The automotive industry continually strives to discover new, strong yet malleable alloys for lightweight, fuel-efficient car manufacturing. We recently reported on efforts to develop new magnesium alloys, including those of researchers at NIMS and Nagaoka University of Technology, to create a magnesium alloy that can be used to make a low cost, light weight sheet metal for automotive applications, according to an article on phys.org.
Many factors have to be scrutinized when trying to make a lightweight alloy. With each new material innovation comes potentially greater fuel efficiency, but also a new list of analytical challenges. With the multitude of alloys being used in the automotive industry, confirmation of chemical composition using X-ray fluorescence (XRF) is a proven technology for the elemental analysis of specialty alloys to ensure the correct alloys are combined in the right percentages and the finished material meets precise manufacturing specifications.
Now, phys.org reports that researchers from the National University of Science and Technology “MISIS” developed a database that will significantly increase in the processing time to create innovative steel grades with specified strength and ductility, which will allow manufacturing car bodies of the most complex shapes.
According to the article, the synthesis of new materials is based on phase state diagrams, which show the interaction of chemical elements at different temperatures. Based on this information, it is possible to predict the physical properties and microstructure of alloys, and, most importantly, the conditions and technology for their production.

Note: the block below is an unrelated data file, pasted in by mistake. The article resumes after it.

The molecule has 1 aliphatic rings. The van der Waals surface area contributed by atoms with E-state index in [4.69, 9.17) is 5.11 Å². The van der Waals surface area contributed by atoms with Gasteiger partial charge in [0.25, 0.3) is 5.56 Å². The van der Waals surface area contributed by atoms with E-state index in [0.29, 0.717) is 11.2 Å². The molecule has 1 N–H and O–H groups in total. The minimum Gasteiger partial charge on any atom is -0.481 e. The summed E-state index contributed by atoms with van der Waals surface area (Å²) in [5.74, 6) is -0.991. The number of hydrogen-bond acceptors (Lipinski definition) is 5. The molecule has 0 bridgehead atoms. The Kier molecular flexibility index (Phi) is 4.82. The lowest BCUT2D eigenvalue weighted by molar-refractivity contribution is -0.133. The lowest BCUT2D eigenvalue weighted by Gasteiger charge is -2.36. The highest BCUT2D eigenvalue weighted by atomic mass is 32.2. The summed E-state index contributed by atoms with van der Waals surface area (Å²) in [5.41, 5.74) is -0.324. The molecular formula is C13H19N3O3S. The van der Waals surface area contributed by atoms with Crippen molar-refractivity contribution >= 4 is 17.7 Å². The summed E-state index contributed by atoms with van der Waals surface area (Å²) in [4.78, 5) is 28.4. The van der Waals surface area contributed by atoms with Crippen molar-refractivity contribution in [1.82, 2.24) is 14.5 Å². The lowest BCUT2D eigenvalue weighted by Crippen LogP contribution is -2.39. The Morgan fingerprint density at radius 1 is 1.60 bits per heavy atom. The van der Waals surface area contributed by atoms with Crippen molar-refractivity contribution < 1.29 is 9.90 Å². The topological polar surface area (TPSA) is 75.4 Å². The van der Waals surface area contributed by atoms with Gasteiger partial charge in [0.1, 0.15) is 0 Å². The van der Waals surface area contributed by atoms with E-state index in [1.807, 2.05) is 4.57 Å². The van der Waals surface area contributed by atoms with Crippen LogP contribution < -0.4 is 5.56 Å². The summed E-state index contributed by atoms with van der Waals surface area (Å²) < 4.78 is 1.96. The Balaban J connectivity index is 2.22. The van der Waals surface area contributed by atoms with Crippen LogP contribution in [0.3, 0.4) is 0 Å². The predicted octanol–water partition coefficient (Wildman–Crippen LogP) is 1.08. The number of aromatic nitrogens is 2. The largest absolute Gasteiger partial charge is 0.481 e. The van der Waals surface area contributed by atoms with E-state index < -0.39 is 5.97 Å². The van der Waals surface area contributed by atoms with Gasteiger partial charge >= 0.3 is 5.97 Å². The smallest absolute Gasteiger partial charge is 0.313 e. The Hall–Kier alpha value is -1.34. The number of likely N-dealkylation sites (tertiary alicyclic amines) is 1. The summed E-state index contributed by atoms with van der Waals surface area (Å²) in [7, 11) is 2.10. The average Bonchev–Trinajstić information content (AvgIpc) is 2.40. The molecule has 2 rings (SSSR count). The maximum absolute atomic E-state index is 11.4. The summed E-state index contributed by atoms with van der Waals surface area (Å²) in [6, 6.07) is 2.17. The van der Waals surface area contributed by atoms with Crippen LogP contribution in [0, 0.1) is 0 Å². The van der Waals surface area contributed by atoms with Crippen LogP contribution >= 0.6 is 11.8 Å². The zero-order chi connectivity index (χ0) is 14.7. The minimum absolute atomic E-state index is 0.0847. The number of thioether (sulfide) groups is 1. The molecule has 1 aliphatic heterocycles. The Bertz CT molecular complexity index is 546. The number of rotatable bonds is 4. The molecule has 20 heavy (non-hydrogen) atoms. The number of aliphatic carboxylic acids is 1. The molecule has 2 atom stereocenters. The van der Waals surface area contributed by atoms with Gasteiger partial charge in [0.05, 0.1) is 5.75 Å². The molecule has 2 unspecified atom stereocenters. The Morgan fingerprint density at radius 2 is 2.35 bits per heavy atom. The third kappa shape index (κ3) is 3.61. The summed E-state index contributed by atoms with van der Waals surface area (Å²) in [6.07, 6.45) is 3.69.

By studying and collecting thermodynamic parameters, scientists created a database for use in specialized programs that allow modeling new materials with the required properties. Scientists managed to calculate the exact crystallization temperature of steel-based alloys and various changes in their heat treatment. Now, to create new steel grades, the database can be used to generate a list of conditions that will optimize the processes, including heat treatment and pressure treatment. The research is published in Calphad.
Steel grades are differentiated by the types and quantities of alloying elements and are refined and processed to have the appropriate properties for specific automotive components. Portable XRF analyzers are indispensable tools for helping to ensure that the right alloys are used in the correct percentages because even slight variations in the recipe can render the parts defective. Read about how X-ray fluorescence (XRF) technology is increasingly being adopted in the auto making industry as a way to understand which elements are being incorporated into the making of a car – on the spot, and in real time.
Learn more about tools and technologies to identify unknown materials and verify material composition throughout the automotive product development and manufacturing process.